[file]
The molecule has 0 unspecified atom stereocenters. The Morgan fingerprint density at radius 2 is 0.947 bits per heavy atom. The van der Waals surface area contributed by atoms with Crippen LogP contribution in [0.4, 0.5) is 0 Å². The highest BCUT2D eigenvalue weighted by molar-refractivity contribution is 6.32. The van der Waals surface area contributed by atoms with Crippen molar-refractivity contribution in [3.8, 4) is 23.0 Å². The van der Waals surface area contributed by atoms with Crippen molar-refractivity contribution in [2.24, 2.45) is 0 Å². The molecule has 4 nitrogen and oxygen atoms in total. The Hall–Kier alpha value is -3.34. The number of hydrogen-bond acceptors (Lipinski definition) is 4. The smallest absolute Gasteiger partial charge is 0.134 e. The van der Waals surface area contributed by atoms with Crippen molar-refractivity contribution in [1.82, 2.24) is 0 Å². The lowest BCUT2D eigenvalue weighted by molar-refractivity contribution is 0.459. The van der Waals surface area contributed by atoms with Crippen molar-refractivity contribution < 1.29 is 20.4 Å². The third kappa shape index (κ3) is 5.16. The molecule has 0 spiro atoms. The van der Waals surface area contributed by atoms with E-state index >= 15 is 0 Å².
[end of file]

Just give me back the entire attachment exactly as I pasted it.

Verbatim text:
The molecule has 0 unspecified atom stereocenters. The Morgan fingerprint density at radius 2 is 0.947 bits per heavy atom. The van der Waals surface area contributed by atoms with Crippen LogP contribution in [0.4, 0.5) is 0 Å². The highest BCUT2D eigenvalue weighted by molar-refractivity contribution is 6.32. The van der Waals surface area contributed by atoms with Crippen molar-refractivity contribution in [3.8, 4) is 23.0 Å². The van der Waals surface area contributed by atoms with Crippen molar-refractivity contribution in [2.24, 2.45) is 0 Å². The molecule has 4 nitrogen and oxygen atoms in total. The Hall–Kier alpha value is -3.34. The number of hydrogen-bond acceptors (Lipinski definition) is 4. The smallest absolute Gasteiger partial charge is 0.134 e. The van der Waals surface area contributed by atoms with Crippen molar-refractivity contribution in [1.82, 2.24) is 0 Å². The lowest BCUT2D eigenvalue weighted by molar-refractivity contribution is 0.459. The van der Waals surface area contributed by atoms with Crippen molar-refractivity contribution < 1.29 is 20.4 Å². The third kappa shape index (κ3) is 5.16. The molecule has 0 spiro atoms. The van der Waals surface area contributed by atoms with E-state index >= 15 is 0 Å².